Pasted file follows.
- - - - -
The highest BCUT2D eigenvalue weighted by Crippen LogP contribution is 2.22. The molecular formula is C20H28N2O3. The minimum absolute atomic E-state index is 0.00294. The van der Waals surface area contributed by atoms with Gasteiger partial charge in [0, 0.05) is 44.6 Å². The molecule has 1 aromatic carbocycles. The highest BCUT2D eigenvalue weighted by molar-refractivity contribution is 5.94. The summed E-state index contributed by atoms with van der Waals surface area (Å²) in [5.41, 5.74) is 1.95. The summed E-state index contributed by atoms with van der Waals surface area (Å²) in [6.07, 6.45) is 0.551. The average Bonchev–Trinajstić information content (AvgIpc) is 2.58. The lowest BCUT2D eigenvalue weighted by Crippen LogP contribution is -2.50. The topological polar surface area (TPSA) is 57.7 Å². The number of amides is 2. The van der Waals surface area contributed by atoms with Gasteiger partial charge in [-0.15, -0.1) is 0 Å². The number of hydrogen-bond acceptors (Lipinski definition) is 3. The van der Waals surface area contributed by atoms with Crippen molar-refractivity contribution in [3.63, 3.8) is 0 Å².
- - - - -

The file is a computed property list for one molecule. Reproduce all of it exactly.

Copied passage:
The highest BCUT2D eigenvalue weighted by Crippen LogP contribution is 2.22. The molecular formula is C20H28N2O3. The minimum absolute atomic E-state index is 0.00294. The van der Waals surface area contributed by atoms with Gasteiger partial charge in [0, 0.05) is 44.6 Å². The molecule has 1 aromatic carbocycles. The highest BCUT2D eigenvalue weighted by molar-refractivity contribution is 5.94. The summed E-state index contributed by atoms with van der Waals surface area (Å²) in [5.41, 5.74) is 1.95. The summed E-state index contributed by atoms with van der Waals surface area (Å²) in [6.07, 6.45) is 0.551. The average Bonchev–Trinajstić information content (AvgIpc) is 2.58. The lowest BCUT2D eigenvalue weighted by Crippen LogP contribution is -2.50. The topological polar surface area (TPSA) is 57.7 Å². The number of amides is 2. The van der Waals surface area contributed by atoms with Gasteiger partial charge in [-0.15, -0.1) is 0 Å². The number of hydrogen-bond acceptors (Lipinski definition) is 3. The van der Waals surface area contributed by atoms with Crippen molar-refractivity contribution in [3.63, 3.8) is 0 Å².